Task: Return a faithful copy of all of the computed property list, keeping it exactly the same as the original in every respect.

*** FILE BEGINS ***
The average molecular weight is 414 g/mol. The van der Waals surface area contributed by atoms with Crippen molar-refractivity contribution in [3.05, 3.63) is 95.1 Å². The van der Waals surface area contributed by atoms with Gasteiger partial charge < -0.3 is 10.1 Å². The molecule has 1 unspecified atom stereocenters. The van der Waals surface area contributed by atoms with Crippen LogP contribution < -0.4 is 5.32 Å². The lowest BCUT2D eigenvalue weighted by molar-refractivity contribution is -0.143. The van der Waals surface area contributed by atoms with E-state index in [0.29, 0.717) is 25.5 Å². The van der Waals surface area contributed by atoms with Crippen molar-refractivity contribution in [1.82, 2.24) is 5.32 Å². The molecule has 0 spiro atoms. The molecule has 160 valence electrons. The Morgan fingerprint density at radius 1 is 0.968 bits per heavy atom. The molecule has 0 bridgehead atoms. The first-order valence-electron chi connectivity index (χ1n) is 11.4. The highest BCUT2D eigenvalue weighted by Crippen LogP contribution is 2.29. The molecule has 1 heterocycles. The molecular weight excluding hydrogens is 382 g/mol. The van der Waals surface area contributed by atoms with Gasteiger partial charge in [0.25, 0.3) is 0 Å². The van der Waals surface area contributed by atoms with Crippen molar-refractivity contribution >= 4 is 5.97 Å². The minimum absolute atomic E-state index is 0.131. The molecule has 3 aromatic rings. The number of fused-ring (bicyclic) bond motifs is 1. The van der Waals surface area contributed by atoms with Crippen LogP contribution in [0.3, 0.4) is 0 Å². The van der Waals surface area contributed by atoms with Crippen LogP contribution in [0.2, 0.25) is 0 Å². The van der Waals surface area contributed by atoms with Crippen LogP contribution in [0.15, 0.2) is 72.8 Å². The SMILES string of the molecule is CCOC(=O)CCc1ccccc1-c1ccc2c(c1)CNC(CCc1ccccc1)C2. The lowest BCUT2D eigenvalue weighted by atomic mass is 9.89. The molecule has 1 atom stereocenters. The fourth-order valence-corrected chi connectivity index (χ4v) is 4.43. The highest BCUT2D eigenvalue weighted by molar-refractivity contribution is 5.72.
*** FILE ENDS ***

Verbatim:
The average molecular weight is 414 g/mol. The van der Waals surface area contributed by atoms with Crippen molar-refractivity contribution in [3.05, 3.63) is 95.1 Å². The van der Waals surface area contributed by atoms with Gasteiger partial charge < -0.3 is 10.1 Å². The molecule has 1 unspecified atom stereocenters. The van der Waals surface area contributed by atoms with Crippen LogP contribution < -0.4 is 5.32 Å². The lowest BCUT2D eigenvalue weighted by molar-refractivity contribution is -0.143. The van der Waals surface area contributed by atoms with E-state index in [0.29, 0.717) is 25.5 Å². The van der Waals surface area contributed by atoms with Crippen molar-refractivity contribution in [1.82, 2.24) is 5.32 Å². The molecule has 0 spiro atoms. The molecule has 160 valence electrons. The Morgan fingerprint density at radius 1 is 0.968 bits per heavy atom. The molecule has 0 bridgehead atoms. The first-order valence-electron chi connectivity index (χ1n) is 11.4. The highest BCUT2D eigenvalue weighted by Crippen LogP contribution is 2.29. The molecule has 1 heterocycles. The molecular weight excluding hydrogens is 382 g/mol. The van der Waals surface area contributed by atoms with Gasteiger partial charge in [0.25, 0.3) is 0 Å². The van der Waals surface area contributed by atoms with Crippen molar-refractivity contribution >= 4 is 5.97 Å². The minimum absolute atomic E-state index is 0.131. The molecule has 3 aromatic rings. The number of fused-ring (bicyclic) bond motifs is 1. The van der Waals surface area contributed by atoms with Crippen LogP contribution in [0.3, 0.4) is 0 Å². The van der Waals surface area contributed by atoms with Crippen LogP contribution in [0.2, 0.25) is 0 Å². The van der Waals surface area contributed by atoms with Crippen LogP contribution in [0.15, 0.2) is 72.8 Å². The SMILES string of the molecule is CCOC(=O)CCc1ccccc1-c1ccc2c(c1)CNC(CCc1ccccc1)C2. The lowest BCUT2D eigenvalue weighted by atomic mass is 9.89. The molecule has 1 atom stereocenters. The fourth-order valence-corrected chi connectivity index (χ4v) is 4.43. The highest BCUT2D eigenvalue weighted by molar-refractivity contribution is 5.72.